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The Apple Watch Ultra (available for $749.00 on Amazon) is Apple’s finest smartwatch to date: a wearable that maintains Apple’s reputation as one of the best—if not the best—smartwatch manufacturers in the world. However, you’ll be happier with a less expensive option, such as our favourite smartwatch, the Apple Watch Series 8. Why not go all-in on the best? Simply put, most people will not use the Ultra’s best features. The Ultra is a purpose-built device that is designed to withstand extreme conditions for days at a time. In addition to all of the capabilities of Apple’s 2022 wearables, the Ultra has a number of features built in to help adventurers navigate their way through complex technical terrain, plumb the ocean’s depths, and push their bodies to their limits. It accomplishes this through the use of a robust set of tools, which drives its price well above what you’d expect to pay for one of Apple’s other wearables.

Despite its high price, the Ultra suffers from the same issues that plagued previous iterations of the Apple Watch. Long-term Apple Watch owners may be able to ignore these issues—more on that later. Others considering swapping their Garmin or Suunto-branded wrist candy for something designed in Cupertino may find the Ultra’s comparatively short battery life and occasionally befuddling user interface to be deal breakers.

Concerning the Apple Watch Ultra

Display type: LTPO OLED Retina (410 x 502 pixels; 1185 sq mm display area)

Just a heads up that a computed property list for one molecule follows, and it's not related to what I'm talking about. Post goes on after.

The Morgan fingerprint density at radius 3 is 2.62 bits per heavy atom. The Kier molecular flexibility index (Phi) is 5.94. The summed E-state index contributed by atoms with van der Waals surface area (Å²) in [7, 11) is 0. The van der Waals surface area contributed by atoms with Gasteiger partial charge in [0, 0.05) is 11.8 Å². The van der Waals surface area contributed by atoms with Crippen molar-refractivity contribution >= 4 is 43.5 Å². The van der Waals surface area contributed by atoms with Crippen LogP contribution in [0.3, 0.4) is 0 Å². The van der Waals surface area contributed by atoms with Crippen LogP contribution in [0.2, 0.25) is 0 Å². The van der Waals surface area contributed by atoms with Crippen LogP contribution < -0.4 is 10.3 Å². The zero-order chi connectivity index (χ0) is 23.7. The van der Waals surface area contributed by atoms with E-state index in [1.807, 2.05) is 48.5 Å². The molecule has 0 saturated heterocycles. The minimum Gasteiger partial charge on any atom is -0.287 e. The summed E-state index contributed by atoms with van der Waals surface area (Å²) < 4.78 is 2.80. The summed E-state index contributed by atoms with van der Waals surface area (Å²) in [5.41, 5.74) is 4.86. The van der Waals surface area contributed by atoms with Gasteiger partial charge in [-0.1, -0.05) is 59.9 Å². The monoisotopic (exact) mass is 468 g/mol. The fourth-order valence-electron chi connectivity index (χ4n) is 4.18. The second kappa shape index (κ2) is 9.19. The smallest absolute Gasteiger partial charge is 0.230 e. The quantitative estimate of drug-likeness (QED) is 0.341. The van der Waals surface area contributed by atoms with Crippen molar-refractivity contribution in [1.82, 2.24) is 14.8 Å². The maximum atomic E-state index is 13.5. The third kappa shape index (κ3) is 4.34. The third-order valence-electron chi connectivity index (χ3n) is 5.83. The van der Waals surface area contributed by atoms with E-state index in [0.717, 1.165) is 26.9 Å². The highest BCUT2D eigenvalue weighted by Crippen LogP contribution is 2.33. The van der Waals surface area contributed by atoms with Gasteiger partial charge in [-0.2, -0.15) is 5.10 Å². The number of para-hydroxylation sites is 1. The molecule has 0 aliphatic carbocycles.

Apple S8 SiP with a 64-bit dual-core processor
Bluetooth 5.3, LTE, UMTS, 802.11b/g/n, NFC only for Apple Pay
Navigation systems include GPS (L1 and L5), BeiDou, Galileo, GLOSNASS, QZSS, and a compass.
Sensors include an accelerometer, an altimeter, an ambient light sensor, a barometer, blood oxygen sensors, a gyroscope, an optical heart sensor, a temperature sensor, and a water temperature sensor. The depth gauge
Water/Dust Resistance: 100 metres (WR100), dust resistance IP6X
Three microphones and dual speakers are used for audio.
Battery life of up to 36 hours (60 hours in Low Power mode)
Storage capacity: 32 GB
Warranty: One-year limited warranty; $99 for two years of AppleCare+ or $4.99 per month in perpetuity + $79 accidental damage fee

Designed for Adventure

When it comes to durability, the Apple Watch Series 8 is no slouch. It can withstand the bumps and bangs of everyday life, a dip in the pool, or, if luck is on your side, getting smacked against the ground if you slip on the ice on your way to work. The Ultra takes durability to the next level. The Ultra should survive for clumsy iOS users (like me) or those who occasionally do fun, inadvisable things in dangerous environments (yeah, that’s me too), where most smartwatches die. Its case is made entirely of titanium and features a raised lip to protect the flat, sapphire crystal front from edge strikes.

I was surprised by how light the Ultra felt when I first strapped it on, despite its husky 1.93 x 1.73 x 0.57-inch dimensions and 2.16-ounce weight. The largest eighth-generation Apple Watch, by comparison, measures 1.77 x 1.50 x 0.42 inches and weighs 1.48 ounces. After a few hours of wearing the Ultra, I forgot it was there until it notified me of a new notification with its powerful haptic motor and loud audio prompt.